450 Middle school Students Participate in CBA Dunes in School Program

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450 Middle School students participate in CBA’s Dunes in Schools Program

By Erika Zambello

450 Middle school Students Participate in CBA Dunes in School Program

January was a busy month for nearly 450 middle school schoolers in Okaloosa and Walton Counties. After a fall field trip learning about dunes and beaches, followed by a real restoration project, the students planted their very own sea oats within on-campus nurseries. Over the next few months, they will care for the plants as they grow.

The year-long education initiative – Dunes in Schools – is run by the Choctawhatchee Basin Alliance (CBA), a partner program to the larger Grasses in Classes sessions with 3rd and 5th graders. In addition to the fall field trip and the January nursery planting, students learn through monthly in-class instruction and mini-experiments. Dunes form essential coastal habitat and protect inland property from storm and surge damage; the more the students learn, the more they can act as stewards of their Gulf of Mexico communities.

In November, I joined one such class focused on dune formation. The hallway at Pryor Middle School in Fort Walton Beach echoed with slamming lockers, laughter, and students shouting morning hellos to their friends. The deafening noise bewildered me as I attempted to find Mrs. Clary’s science class, and I asked three teachers for directions before I successfully navigated outside and into the correct room. CBA had a full day of Dunes in Schools instruction on the docket, led by Education Coordinator Brittany Tate and Education Technician Amanda Briant, and I had arrived to help out.

The Dunes in Schools lesson was divided into two parts: a short PowerPoint explaining the basics of dune dynamics, and then an experimental phase where the students tested out different weather conditions for themselves. Unsurprisingly, interest peaked for Phase II.

The first class sat down on the tiled floor in the back of the room, where we had set up four cardboard screens, four hair dryers, four sand buckets, and four plastic paintbrush holder bins. To test what conditions were best for dune formation, we first started with wet sand.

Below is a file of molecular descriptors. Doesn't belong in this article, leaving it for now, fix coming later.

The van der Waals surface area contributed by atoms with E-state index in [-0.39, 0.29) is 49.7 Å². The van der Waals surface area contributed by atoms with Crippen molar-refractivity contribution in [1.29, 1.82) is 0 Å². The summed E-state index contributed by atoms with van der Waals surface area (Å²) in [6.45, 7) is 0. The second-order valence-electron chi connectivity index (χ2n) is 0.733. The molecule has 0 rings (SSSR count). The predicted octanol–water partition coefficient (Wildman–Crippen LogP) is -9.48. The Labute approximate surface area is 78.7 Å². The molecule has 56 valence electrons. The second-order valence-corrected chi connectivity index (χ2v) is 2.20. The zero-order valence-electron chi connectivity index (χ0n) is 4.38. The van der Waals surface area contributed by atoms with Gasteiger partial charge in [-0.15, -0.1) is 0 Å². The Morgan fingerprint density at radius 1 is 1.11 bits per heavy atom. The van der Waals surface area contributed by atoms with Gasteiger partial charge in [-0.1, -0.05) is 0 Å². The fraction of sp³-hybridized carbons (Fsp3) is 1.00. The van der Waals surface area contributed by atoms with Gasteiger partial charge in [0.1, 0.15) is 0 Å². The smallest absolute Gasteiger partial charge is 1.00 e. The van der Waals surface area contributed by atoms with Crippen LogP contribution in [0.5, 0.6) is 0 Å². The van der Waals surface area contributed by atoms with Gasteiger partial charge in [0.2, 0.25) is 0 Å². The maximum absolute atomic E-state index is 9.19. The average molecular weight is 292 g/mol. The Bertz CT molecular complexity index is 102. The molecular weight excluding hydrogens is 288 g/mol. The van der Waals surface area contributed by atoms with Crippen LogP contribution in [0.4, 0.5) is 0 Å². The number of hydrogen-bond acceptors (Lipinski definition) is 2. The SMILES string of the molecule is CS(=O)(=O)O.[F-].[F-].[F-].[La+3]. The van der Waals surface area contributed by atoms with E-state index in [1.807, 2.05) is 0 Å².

Using a glass measuring cup, students poured a small pile of damp sand in the center of the bin, then turned on the hair dryers to low, aiming them squarely at the mini-dune. Nothing moved.

“What do you notice?” Brittany asked the group.

“Nothing,” a bunch responded.

“Exactly. Why don’t you think the sand moves?”

A few shrugged, but a handful of others yelled out the magic words, “Too wet! Too heavy!”

Each student had a multi-colored folder with worksheet pages. In a blank table, they wrote large zeros under the “wet sand” column.

They moved through dry sand, high winds (emulated by the high setting on the hair dryer), and then shell shards before observing how toothpick obstacles, representing sea oats, trapped the sand. At the end of the lesson, they had personally witnessed the three most important factors in dune formation:  1) wind 2) dry, fine sand and 3) an obstacle to capture the particles.

Fast forward back to January, and the students have planted 850 two-inch root masses, which they will nurture until the end of the school year. After a summer in CBA’s care, these very same plants will start of the next group of students during their fall field trip restoration project. From student to student, one class into the next, Dunes in Schools is growing environmental knowledge in the Florida Panhandle!